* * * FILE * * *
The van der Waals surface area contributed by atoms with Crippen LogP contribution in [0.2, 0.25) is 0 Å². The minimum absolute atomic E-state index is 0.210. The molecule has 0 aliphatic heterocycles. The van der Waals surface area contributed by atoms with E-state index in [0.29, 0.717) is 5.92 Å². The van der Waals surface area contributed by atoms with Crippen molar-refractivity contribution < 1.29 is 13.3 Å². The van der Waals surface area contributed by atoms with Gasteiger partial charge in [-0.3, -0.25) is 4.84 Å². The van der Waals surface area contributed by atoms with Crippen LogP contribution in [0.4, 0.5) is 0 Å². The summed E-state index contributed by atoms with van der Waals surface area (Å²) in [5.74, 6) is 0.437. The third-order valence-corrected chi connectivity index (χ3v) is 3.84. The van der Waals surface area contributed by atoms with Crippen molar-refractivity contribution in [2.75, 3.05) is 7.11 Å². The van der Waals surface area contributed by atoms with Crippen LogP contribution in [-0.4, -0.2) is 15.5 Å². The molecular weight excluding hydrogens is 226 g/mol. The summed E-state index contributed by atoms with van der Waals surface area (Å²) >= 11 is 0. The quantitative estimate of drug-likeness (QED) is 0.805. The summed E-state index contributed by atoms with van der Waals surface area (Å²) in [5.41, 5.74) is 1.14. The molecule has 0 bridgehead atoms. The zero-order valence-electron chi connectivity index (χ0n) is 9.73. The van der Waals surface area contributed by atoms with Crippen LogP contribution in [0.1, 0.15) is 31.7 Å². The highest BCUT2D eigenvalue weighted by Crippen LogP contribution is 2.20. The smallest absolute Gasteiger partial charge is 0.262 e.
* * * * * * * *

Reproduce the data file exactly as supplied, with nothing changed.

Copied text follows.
The van der Waals surface area contributed by atoms with Crippen LogP contribution in [0.2, 0.25) is 0 Å². The minimum absolute atomic E-state index is 0.210. The molecule has 0 aliphatic heterocycles. The van der Waals surface area contributed by atoms with E-state index in [0.29, 0.717) is 5.92 Å². The van der Waals surface area contributed by atoms with Crippen molar-refractivity contribution < 1.29 is 13.3 Å². The van der Waals surface area contributed by atoms with Gasteiger partial charge in [-0.3, -0.25) is 4.84 Å². The van der Waals surface area contributed by atoms with Crippen LogP contribution in [0.4, 0.5) is 0 Å². The summed E-state index contributed by atoms with van der Waals surface area (Å²) in [5.74, 6) is 0.437. The third-order valence-corrected chi connectivity index (χ3v) is 3.84. The van der Waals surface area contributed by atoms with Crippen molar-refractivity contribution in [2.75, 3.05) is 7.11 Å². The van der Waals surface area contributed by atoms with Crippen LogP contribution in [-0.4, -0.2) is 15.5 Å². The molecular weight excluding hydrogens is 226 g/mol. The summed E-state index contributed by atoms with van der Waals surface area (Å²) >= 11 is 0. The quantitative estimate of drug-likeness (QED) is 0.805. The summed E-state index contributed by atoms with van der Waals surface area (Å²) in [5.41, 5.74) is 1.14. The molecule has 0 bridgehead atoms. The zero-order valence-electron chi connectivity index (χ0n) is 9.73. The van der Waals surface area contributed by atoms with Crippen LogP contribution in [0.1, 0.15) is 31.7 Å². The highest BCUT2D eigenvalue weighted by Crippen LogP contribution is 2.20. The smallest absolute Gasteiger partial charge is 0.262 e.